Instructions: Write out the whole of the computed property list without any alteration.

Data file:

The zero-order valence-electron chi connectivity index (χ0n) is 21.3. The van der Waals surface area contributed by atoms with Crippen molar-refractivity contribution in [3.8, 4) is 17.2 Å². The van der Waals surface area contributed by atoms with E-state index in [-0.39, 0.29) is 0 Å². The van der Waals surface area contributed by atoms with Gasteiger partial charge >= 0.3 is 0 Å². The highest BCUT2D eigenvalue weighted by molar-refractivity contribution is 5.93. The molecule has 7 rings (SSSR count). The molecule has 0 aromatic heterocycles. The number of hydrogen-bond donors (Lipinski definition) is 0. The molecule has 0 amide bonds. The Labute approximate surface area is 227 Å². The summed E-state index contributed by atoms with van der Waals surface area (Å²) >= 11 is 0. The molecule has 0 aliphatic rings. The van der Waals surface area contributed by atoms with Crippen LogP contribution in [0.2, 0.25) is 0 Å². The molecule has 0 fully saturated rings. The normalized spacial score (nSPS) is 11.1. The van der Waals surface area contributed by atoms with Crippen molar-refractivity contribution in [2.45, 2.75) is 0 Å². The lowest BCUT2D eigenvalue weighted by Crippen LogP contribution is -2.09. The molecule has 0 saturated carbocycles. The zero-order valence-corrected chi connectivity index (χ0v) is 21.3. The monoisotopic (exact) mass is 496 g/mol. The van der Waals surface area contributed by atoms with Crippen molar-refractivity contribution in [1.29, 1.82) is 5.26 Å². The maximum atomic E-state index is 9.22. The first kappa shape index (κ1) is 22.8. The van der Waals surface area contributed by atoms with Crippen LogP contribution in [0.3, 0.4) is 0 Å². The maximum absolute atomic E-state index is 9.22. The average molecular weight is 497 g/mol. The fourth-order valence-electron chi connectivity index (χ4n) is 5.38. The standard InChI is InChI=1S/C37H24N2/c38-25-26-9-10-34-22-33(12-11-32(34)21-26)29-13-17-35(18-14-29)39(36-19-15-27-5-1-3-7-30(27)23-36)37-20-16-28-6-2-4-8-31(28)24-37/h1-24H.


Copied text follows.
The zero-order valence-electron chi connectivity index (χ0n) is 21.3. The van der Waals surface area contributed by atoms with Crippen molar-refractivity contribution in [3.8, 4) is 17.2 Å². The van der Waals surface area contributed by atoms with E-state index in [-0.39, 0.29) is 0 Å². The van der Waals surface area contributed by atoms with Gasteiger partial charge >= 0.3 is 0 Å². The highest BCUT2D eigenvalue weighted by molar-refractivity contribution is 5.93. The molecule has 7 rings (SSSR count). The molecule has 0 aromatic heterocycles. The number of hydrogen-bond donors (Lipinski definition) is 0. The molecule has 0 amide bonds. The Labute approximate surface area is 227 Å². The summed E-state index contributed by atoms with van der Waals surface area (Å²) >= 11 is 0. The molecule has 0 aliphatic rings. The van der Waals surface area contributed by atoms with Crippen LogP contribution in [0.2, 0.25) is 0 Å². The molecule has 0 fully saturated rings. The normalized spacial score (nSPS) is 11.1. The van der Waals surface area contributed by atoms with Crippen molar-refractivity contribution in [2.45, 2.75) is 0 Å². The lowest BCUT2D eigenvalue weighted by Crippen LogP contribution is -2.09. The molecule has 0 saturated carbocycles. The zero-order valence-corrected chi connectivity index (χ0v) is 21.3. The monoisotopic (exact) mass is 496 g/mol. The van der Waals surface area contributed by atoms with Crippen molar-refractivity contribution in [1.29, 1.82) is 5.26 Å². The maximum atomic E-state index is 9.22. The first kappa shape index (κ1) is 22.8. The van der Waals surface area contributed by atoms with Crippen LogP contribution in [0.3, 0.4) is 0 Å². The maximum absolute atomic E-state index is 9.22. The average molecular weight is 497 g/mol. The fourth-order valence-electron chi connectivity index (χ4n) is 5.38. The standard InChI is InChI=1S/C37H24N2/c38-25-26-9-10-34-22-33(12-11-32(34)21-26)29-13-17-35(18-14-29)39(36-19-15-27-5-1-3-7-30(27)23-36)37-20-16-28-6-2-4-8-31(28)24-37/h1-24H.